The Phase 1/2 Alta study is an open-label, dose-ranging clinical trial designed to assess the safety and tolerability of SB-525 gene therapy in patients with severe hemophilia A. SB-525 was administered to 11 patients in 4 cohorts of 2 patients each across 4 ascending doses (9e11 vg/kg, 2e12 vg/kg, 1e13vg/kg and 3e13vg/kg) with expansion of the highest dose cohort by 3 additional patients. The U.S. Food and Drug Administration (FDA) has granted Orphan Drug, Fast Track, and regenerative medicine advanced therapy (RMAT) designations to SB-525, which also received Orphan Medicinal Product designation from the European Medicines Agency.
About the THALES study
The Phase 1/2 THALES study is a single-arm, multi-site study to assess the safety, tolerability, and efficacy of ST-400 autologous hematopoietic stem cell transplant in 6 patients with transfusion-dependent beta thalassemia (TDT). ST-400 is manufactured by ex vivo gene editing of a patient’s own (autologous) hematopoietic stem cells using non-viral delivery of zinc finger nuclease technology. The THALES study inclusion criteria include all patients with TDT (β 0 /β 0 or non- β 0 /β 0 ) who have received at least 8 packed red blood cell transfusions per year for the two years before enrollment in the study. The FDA has granted Orphan Drug status to ST-400.
About Sangamo Therapeutics
Sangamo Therapeutics, Inc. is focused on translating ground-breaking science into genomic medicines with the potential to transform patients’ lives using gene therapy, ex vivo gene-edited cell therapy, in vivo genome editing, and gene regulation. For more information about Sangamo, visit www.sangamo.com.
This press release contains forward-looking statements regarding Sangamo’s current expectations. These forward-looking statements include, without limitation, statements regarding the Company’s ability to develop and commercialize product candidates to address genetic diseases with the Company’s proprietary technologies, as well as the timing of commencement of clinical programs and the anticipated benefits therefrom. These statements are not guarantees of future performance and are subject to certain risks, uncertainties and assumptions that are difficult to predict. Factors that could cause actual results to differ include, but are not limited to, the outcomes of clinical trials, the uncertain regulatory approval process, uncertainties related to the execution of clinical trials, Sangamo’s reliance on partners and other third-parties to meet their clinical and manufacturing obligations, and the ability to maintain strategic partnerships. Further, there can be no assurance that the necessary regulatory approvals will be obtained or that Sangamo and its partners will be able to develop commercially viable product candidates. Actual results may differ from those projected in forward-looking statements due to risks and uncertainties that exist in Sangamo’s operations and business environments. These risks and uncertainties are described more fully in Sangamo’s Annual Report on Form 10-K for the year ended December 31, 2018 as filed with the Securities and Exchange Commission and Sangamo’s most recent Quarterly Report on Form 10-Q. Forward-looking statements contained in this announcement are made as of this date, and Sangamo undertakes no duty to update such information except as required under applicable law.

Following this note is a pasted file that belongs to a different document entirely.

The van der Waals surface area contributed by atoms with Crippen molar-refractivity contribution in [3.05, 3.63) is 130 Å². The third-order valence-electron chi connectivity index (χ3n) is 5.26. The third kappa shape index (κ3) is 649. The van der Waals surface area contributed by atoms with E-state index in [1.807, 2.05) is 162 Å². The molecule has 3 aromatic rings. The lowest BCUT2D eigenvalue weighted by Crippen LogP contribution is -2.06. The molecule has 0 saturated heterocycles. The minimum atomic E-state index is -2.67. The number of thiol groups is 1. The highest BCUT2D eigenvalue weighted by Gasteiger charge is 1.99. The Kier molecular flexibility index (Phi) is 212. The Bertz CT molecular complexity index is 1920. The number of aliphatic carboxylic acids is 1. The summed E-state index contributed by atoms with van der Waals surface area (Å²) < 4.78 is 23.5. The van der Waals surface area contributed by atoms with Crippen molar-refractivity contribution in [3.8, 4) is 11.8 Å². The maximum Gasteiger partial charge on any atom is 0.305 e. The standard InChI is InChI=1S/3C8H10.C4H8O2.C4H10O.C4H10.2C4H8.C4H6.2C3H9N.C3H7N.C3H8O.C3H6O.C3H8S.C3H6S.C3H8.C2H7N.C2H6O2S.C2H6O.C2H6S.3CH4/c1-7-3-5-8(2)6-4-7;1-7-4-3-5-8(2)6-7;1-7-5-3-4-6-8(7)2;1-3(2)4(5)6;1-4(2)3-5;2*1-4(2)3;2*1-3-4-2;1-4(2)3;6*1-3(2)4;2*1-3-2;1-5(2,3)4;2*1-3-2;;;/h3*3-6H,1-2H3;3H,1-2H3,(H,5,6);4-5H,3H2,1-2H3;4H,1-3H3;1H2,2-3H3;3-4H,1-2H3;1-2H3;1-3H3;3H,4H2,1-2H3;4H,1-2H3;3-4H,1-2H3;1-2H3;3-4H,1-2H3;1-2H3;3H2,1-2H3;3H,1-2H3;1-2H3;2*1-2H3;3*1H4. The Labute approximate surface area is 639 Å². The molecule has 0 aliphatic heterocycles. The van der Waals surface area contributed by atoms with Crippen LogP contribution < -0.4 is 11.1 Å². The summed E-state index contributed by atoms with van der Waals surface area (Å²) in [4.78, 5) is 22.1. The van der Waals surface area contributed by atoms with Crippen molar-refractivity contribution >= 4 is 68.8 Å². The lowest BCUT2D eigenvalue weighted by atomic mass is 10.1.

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PUB: 11/06/2019 09:00 AM/DISC: 11/06/2019 09:01 AM